How Nonsense Sharpens the Intellect
by Benedict Carey
The New York Times
October 5, 2009
In addition to assorted bad breaks and pleasant surprises, opportunities and insults, life serves up the occasional pink unicorn. The three-dollar bill; the nun with a beard; the sentence, to borrow from the Lewis Carroll poem, that gyres and gimbles in the wabe.
An experience, in short, that violates all logic and expectation. The philosopher Soren Kierkegaard wrote that such anomalies produced a profound “sensation of the absurd,” and he wasn’t the only one who took them seriously. Freud, in an essay called “The Uncanny,” traced the sensation to a fear of death, of castration or of “something that ought to have remained hidden but has come to light.”
With a thing that owes its possibility to a purpose, a building, or even an animal, its regularity, which consists in symmetry, must express the unity of the intuition accompanying the concept of its end, and belongs with it to cognition. But where all that is intended is the maintenance of a free play of the powers of representation (subject, however, to the condition that there is to be nothing for understanding to take exception to), in ornamental gardens, in the decoration of rooms, in all kinds of furniture that shows good taste, etc., regularity in the shape of constraint is to be avoided as far as possible. Thus English taste in gardens, and fantastic taste in furniture, push the freedom of imagination to the verge of what is grotesque the idea being that in this divorce from all constraint of rules the precise instance is being afforded where taste can exhibit its perfection in projects of the imagination to the fullest extent.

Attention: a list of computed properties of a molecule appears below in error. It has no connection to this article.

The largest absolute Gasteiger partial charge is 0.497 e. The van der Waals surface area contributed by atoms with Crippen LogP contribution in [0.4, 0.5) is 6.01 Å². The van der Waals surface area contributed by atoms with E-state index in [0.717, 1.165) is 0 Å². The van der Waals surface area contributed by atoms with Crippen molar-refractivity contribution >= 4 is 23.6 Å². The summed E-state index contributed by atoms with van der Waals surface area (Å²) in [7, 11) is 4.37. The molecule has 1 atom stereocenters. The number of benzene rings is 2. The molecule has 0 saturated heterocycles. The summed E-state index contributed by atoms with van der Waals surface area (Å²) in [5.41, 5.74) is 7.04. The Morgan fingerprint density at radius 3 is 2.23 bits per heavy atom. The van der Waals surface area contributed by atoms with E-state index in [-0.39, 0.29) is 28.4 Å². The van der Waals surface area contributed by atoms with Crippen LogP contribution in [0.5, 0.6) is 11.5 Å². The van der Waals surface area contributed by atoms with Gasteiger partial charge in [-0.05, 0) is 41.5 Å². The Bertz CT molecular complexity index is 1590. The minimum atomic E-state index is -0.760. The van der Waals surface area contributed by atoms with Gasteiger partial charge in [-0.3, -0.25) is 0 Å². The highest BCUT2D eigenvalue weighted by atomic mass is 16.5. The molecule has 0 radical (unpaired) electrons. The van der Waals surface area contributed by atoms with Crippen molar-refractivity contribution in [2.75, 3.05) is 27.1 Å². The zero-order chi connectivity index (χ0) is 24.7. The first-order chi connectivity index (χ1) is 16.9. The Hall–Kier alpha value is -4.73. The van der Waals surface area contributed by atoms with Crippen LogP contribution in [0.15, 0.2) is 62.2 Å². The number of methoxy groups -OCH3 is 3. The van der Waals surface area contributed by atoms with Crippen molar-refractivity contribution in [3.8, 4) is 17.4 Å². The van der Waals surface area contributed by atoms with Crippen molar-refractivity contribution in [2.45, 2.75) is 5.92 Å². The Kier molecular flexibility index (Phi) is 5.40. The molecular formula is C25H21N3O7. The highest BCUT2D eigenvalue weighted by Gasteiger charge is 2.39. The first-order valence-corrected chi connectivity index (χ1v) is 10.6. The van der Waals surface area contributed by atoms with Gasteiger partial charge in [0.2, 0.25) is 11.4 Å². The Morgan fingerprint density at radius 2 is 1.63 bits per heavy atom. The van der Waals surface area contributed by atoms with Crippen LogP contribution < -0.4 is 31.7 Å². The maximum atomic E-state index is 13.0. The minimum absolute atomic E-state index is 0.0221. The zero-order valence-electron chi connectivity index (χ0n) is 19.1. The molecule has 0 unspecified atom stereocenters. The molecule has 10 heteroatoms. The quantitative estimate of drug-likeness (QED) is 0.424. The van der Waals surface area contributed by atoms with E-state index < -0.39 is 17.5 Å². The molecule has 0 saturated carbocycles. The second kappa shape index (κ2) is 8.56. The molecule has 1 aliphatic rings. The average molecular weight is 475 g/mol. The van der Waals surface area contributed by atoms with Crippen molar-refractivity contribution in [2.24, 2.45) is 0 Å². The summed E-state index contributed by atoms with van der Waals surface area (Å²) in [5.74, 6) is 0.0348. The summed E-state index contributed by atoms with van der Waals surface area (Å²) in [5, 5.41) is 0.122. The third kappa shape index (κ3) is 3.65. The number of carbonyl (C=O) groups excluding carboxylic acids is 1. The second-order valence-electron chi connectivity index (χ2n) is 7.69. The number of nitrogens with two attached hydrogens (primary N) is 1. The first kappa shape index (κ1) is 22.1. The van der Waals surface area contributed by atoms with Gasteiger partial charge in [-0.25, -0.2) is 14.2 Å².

Immanuel Kant, Critique of Judgement, 1790
By virtue of the fact that it sets up a close circuit intercom system of the work with itself, the figure surprises the eye and the ear and the mind by a perfectly improbable arrangement of the parts. Thus there is no more restraint in the figure of discourse than in any other image. And it is futile to attempt to bring everything back to articulated language as the model for all semiology, when it is patently clear that language, at least in its poetic usage, is possessed, haunted by the figure.
Jean-Francois Lyotard, “The Dream-Work Does Not Think,” 1983